Applying the inverse Laplace transform on (16), we have

$$\begin{aligned}& \mathcal{S}_{0}= \mathscr{L^{-1}} \biggl({\frac{\mathbf{n}_{1}}{s}} \biggr)=\mathbf {n}_{1},\qquad \mathcal{E}_{0}=\mathscr{L^{-1}} \biggl({\frac{\mathbf {n}_{2}}{s}} \biggr)=\mathbf{n}_{2}, \\& \mathcal{C}_{0}=\mathscr{L^{-1}} \biggl({ \frac {\mathbf{n}_{3}}{s}} \biggr)=\mathbf{n}_{3},\qquad \mathcal{P}_{0}= \mathscr {L^{-1}} \biggl({\frac{\mathbf{n}_{4}}{s}} \biggr)= \mathbf{n}_{4}, \\& \mathcal{S}_{1}=(-\eta_{1}\mathbf{n}_{1} \mathbf{n}_{2}+\eta_{2}\mathbf {n}_{3}) \frac{\tau^{\mu}}{\varGamma(\mu+1)}, \qquad \mathcal{E}_{1}=(-\eta_{1} \mathbf{n}_{1}\mathbf{n}_{2}+\eta_{2}\mathbf {n}_{3}+\eta_{3}\mathbf{n}_{3}) \frac{\tau^{\mu}}{\varGamma(\mu+1)}, \\& \mathcal{C}_{1}= \bigl(\eta_{1}\mathbf{n}_{1} \mathbf{n}_{2}-(\eta_{2}+\eta_{3})\mathbf {n}_{3} \bigr)\frac{\tau^{\mu}}{\varGamma(\mu+1)}, \qquad \mathcal{P}_{1}=( \eta_{3}\mathbf{n}_{3})\frac{\tau^{\mu}}{\varGamma(\mu +1)}, \\& \mathcal{S}_{2}=-\eta_{1}\mathbf{n}_{2}(- \eta_{1}\mathbf{n}_{1}\mathbf{n}_{2}+\eta _{2}\mathbf{n}_{3})\frac{\tau^{2\mu}}{\varGamma(2\mu+1)} - \eta_{1}\mathbf{n}_{1} \bigl(-\eta_{1} \mathbf{n}_{1}\mathbf{n}_{2}+(\eta_{2}+\eta _{3})\mathbf{n}_{3} \bigr)\frac{\tau^{2\mu}}{\varGamma(2\mu+1)} \\& \phantom{\mathcal{S}_{2}=}{}+\eta_{2} \bigl(\eta_{1}\mathbf{n}_{1} \mathbf{n}_{2}-(\eta_{2}+\eta_{3})\mathbf {n}_{3} \bigr)\frac{\tau^{2\mu}}{\varGamma(2\mu+1)}, \\& \mathcal{E}_{2}=-\eta_{1}\mathbf{n}_{2}(- \eta_{1}\mathbf{n}_{1}\mathbf{n}_{2}+\eta _{2}\mathbf{n}_{3})\frac{\tau^{2\mu}}{\varGamma(2\mu+1)} - \eta_{1}\mathbf{n}_{1} \bigl(-\eta_{1} \mathbf{n}_{1}\mathbf{n}_{2}+(\eta_{2}+\eta _{3})\mathbf{n}_{3} \bigr)\frac{\tau^{2\mu}}{\varGamma(2\mu+1)} \\& \phantom{\mathcal{E}_{2}=}{}+\eta_{2} \bigl(\eta_{1}\mathbf{n}_{1} \mathbf{n}_{2}-(\eta_{2}+\eta_{3})\mathbf {n}_{3} \bigr)\frac{\tau^{2\mu}}{\varGamma(2\mu+1)} +\eta_{3} \bigl( \eta_{1}\mathbf{n}_{1}\mathbf{n}_{2}-( \eta_{2}+\eta_{3})\mathbf {n}_{3} \bigr) \frac{\tau^{2\mu}}{\varGamma(2\mu+1)}, \\& \mathcal{C}_{2}=\eta_{1}\mathbf{n}_{2}(- \eta_{1}\mathbf{n}_{1}\mathbf{n}_{2}+\eta _{2}\mathbf{n}_{3})\frac{\tau^{2\mu}}{\varGamma(2\mu+1)} + \eta_{1}\mathbf{n}_{1} \bigl(-\eta_{1} \mathbf{n}_{1}\mathbf{n}_{2}+(\eta_{2}+\eta _{3})\mathbf{n}_{3} \bigr)\frac{\tau^{2\mu}}{\varGamma(2\mu+1)} \\& \phantom{\mathcal{C}_{2}=}{}-\eta_{2} \bigl(\eta_{1}\mathbf{n}_{1} \mathbf{n}_{2}-(\eta_{2}+\eta_{3})\mathbf {n}_{3} \bigr)\frac{\tau^{2\mu}}{\varGamma(2\mu+1)} -\eta_{3} \bigl( \eta_{1}\mathbf{n}_{1}\mathbf{n}_{2}-( \eta_{2}+\eta_{3})\mathbf {n}_{3} \bigr) \frac{\tau^{2\mu}}{\varGamma(2\mu+1)}, \\& \mathcal{P}_{2}=\eta_{3} \bigl(\eta_{1} \mathbf{n}_{1}\mathbf{n}_{2}-(\eta_{2}+\eta _{3})\mathbf{n}_{3} \bigr)\frac{\tau^{2\mu}}{\varGamma(2\mu+1)}. \end{aligned}$$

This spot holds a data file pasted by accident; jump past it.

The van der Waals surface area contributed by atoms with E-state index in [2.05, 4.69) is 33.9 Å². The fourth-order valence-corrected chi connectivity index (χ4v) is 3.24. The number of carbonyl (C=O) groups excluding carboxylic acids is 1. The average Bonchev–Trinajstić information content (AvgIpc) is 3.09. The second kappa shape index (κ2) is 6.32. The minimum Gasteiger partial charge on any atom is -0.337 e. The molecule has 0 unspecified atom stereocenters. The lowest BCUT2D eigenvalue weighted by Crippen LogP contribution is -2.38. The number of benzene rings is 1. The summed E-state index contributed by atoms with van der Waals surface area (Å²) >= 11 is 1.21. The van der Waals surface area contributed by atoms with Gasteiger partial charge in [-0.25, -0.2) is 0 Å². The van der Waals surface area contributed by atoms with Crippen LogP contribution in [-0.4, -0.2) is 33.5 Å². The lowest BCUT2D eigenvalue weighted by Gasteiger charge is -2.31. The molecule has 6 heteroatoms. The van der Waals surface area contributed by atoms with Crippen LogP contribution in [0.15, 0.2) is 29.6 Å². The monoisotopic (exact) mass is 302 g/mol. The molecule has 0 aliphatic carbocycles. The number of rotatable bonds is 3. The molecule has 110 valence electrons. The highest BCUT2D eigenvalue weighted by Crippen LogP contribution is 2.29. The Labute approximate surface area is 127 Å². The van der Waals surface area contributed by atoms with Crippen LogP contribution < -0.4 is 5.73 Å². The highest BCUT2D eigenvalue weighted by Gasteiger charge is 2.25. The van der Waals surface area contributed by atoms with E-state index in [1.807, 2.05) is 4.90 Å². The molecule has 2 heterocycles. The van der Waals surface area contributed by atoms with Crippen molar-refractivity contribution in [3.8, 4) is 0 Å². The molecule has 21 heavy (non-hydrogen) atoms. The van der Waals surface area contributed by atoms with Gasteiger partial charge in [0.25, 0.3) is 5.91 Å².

In the same way, the other terms can be computed too. We assigned random values to μ, in order to observe the mathematical dynamics of the above results \((\mathcal{S}(\tau), E(\tau),\mathcal{C}(\tau ), p(\tau) )\).

Numerical results and discussion

This section considers the semianalytic solution of the considered problem. We assigned the following values to the parameters and obtained estimated solution up to first four terms for the system: